I received a really interesting email the other day from Margaret Watts in Australia. She has in her possession a sculpture with some pulp fiction connections, but we're not really sure what the full story is.
According to Margaret, this sculpture was given as an award at some point in the 1930s in the United States. Charles L. Wrenn's signature is on the base, and along each side of the base are the names COWBOY STORIES, RANCH ROMANCES, and ACE HIGH, which we all know were popular and long-standing pulp Westerns during the 1930s.
Margaret checked David Saunder's website, the Field Guide to Wild American Pulp Artists (www.pulpartists.com) and says the signature on the sculpture matches the one on Charles Wrenn's bio page.
According to Margaret, "This statuette came into my family via my mother’s second husband, Arthur. Arthur told my brother that he’d inherited from his mother who lived for quite some time in the US. He also said that it had been awarded in the 1930s. Unfortunately, as with many family histories, Arthur is now long deceased and the story is not complete."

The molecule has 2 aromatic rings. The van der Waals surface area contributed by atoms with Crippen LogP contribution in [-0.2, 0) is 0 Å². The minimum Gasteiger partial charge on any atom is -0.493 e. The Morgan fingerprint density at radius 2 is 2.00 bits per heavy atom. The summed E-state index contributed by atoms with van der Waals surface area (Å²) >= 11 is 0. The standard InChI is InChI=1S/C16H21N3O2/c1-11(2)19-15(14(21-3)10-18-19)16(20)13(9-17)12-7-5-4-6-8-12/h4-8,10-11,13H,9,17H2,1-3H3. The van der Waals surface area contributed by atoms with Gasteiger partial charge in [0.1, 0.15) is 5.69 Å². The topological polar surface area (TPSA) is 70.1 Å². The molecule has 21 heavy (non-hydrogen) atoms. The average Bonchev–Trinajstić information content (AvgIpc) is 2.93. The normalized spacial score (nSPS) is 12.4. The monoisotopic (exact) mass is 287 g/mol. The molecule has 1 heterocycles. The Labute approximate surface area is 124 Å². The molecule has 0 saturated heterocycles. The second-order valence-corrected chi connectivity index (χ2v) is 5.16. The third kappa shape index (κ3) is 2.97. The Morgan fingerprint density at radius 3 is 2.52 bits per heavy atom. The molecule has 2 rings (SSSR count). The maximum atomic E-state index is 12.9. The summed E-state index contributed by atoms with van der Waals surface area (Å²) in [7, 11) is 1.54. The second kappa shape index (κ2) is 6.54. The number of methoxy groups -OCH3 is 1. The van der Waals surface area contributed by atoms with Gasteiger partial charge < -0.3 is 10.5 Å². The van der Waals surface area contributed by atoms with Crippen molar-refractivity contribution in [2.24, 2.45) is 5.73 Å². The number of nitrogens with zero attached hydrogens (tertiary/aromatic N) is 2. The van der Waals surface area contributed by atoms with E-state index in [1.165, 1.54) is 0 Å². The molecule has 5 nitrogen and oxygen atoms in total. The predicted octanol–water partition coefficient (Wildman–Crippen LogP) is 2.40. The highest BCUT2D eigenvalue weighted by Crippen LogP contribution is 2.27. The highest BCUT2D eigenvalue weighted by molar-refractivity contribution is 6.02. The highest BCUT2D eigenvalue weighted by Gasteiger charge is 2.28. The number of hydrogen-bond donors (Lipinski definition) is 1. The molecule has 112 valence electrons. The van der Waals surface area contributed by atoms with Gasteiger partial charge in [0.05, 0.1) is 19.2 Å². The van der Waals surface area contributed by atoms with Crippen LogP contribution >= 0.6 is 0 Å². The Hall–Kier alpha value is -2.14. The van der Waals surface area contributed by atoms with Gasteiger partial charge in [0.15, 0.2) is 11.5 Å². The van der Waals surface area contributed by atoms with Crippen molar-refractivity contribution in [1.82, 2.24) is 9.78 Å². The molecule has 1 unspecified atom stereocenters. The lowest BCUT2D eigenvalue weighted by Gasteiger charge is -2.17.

Margaret also told me of another intruiging tidbit: in the 2006 movie THE HOLIDAY, (you know the one, where Kate Winslet and Cameron Diaz switch houses), Kate befriends an elderly screenwriter (played by Eli Wallach). When she visits his house, there, among his many awards, is the sculpture.
PulpArtists.com says that Charles Wrenn sold freelance pulp magazine covers to The Danger Trail, People's Magazine, Ranch Romances, Three Star Magazine, and War Stories from 1920 to 1936. In 1936 he moved to Wilson Point, South Norwalk, in Fairfield, Connecticut, where he painted portraits and landscapes until he died in 1952 at the age of 72.
Below are a couple of Wrenn's covers.
So, does anyone have any ideas of the story behind this sculpture? I'm thinking that maybe it was an award given by someone like the Western Writers of America, but not sure.